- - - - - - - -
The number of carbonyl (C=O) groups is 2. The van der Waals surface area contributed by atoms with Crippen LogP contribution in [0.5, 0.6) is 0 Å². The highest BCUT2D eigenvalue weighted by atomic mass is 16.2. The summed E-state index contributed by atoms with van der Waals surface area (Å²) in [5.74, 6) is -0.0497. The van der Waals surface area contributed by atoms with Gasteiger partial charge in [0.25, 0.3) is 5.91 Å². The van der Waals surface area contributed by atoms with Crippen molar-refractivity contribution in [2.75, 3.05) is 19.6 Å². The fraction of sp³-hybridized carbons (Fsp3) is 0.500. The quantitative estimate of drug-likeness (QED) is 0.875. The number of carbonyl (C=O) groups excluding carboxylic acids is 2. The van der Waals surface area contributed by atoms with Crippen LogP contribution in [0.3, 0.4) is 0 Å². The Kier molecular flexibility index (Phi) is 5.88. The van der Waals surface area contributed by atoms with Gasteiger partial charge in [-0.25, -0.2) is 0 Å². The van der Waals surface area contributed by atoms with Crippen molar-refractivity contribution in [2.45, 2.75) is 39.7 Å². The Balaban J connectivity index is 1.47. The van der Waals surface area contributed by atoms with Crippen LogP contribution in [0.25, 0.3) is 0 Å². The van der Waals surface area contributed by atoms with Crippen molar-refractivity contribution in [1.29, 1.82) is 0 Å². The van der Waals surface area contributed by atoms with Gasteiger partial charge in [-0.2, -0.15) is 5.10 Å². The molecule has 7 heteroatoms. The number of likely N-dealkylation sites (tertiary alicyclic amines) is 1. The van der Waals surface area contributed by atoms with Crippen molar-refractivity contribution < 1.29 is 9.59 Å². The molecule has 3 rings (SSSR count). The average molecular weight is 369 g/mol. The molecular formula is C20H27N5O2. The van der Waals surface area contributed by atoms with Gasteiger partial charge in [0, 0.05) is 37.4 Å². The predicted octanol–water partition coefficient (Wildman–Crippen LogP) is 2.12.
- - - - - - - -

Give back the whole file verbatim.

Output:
The number of carbonyl (C=O) groups is 2. The van der Waals surface area contributed by atoms with Crippen LogP contribution in [0.5, 0.6) is 0 Å². The highest BCUT2D eigenvalue weighted by atomic mass is 16.2. The summed E-state index contributed by atoms with van der Waals surface area (Å²) in [5.74, 6) is -0.0497. The van der Waals surface area contributed by atoms with Gasteiger partial charge in [0.25, 0.3) is 5.91 Å². The van der Waals surface area contributed by atoms with Crippen molar-refractivity contribution in [2.75, 3.05) is 19.6 Å². The fraction of sp³-hybridized carbons (Fsp3) is 0.500. The quantitative estimate of drug-likeness (QED) is 0.875. The number of carbonyl (C=O) groups excluding carboxylic acids is 2. The van der Waals surface area contributed by atoms with Crippen LogP contribution in [0.3, 0.4) is 0 Å². The Kier molecular flexibility index (Phi) is 5.88. The van der Waals surface area contributed by atoms with Gasteiger partial charge in [-0.25, -0.2) is 0 Å². The van der Waals surface area contributed by atoms with Crippen molar-refractivity contribution in [2.45, 2.75) is 39.7 Å². The Balaban J connectivity index is 1.47. The van der Waals surface area contributed by atoms with Crippen LogP contribution in [0.25, 0.3) is 0 Å². The van der Waals surface area contributed by atoms with Crippen molar-refractivity contribution in [1.29, 1.82) is 0 Å². The van der Waals surface area contributed by atoms with Gasteiger partial charge in [-0.2, -0.15) is 5.10 Å². The molecule has 7 heteroatoms. The number of likely N-dealkylation sites (tertiary alicyclic amines) is 1. The van der Waals surface area contributed by atoms with Crippen molar-refractivity contribution < 1.29 is 9.59 Å². The molecule has 3 rings (SSSR count). The average molecular weight is 369 g/mol. The molecular formula is C20H27N5O2. The van der Waals surface area contributed by atoms with Gasteiger partial charge in [0, 0.05) is 37.4 Å². The predicted octanol–water partition coefficient (Wildman–Crippen LogP) is 2.12.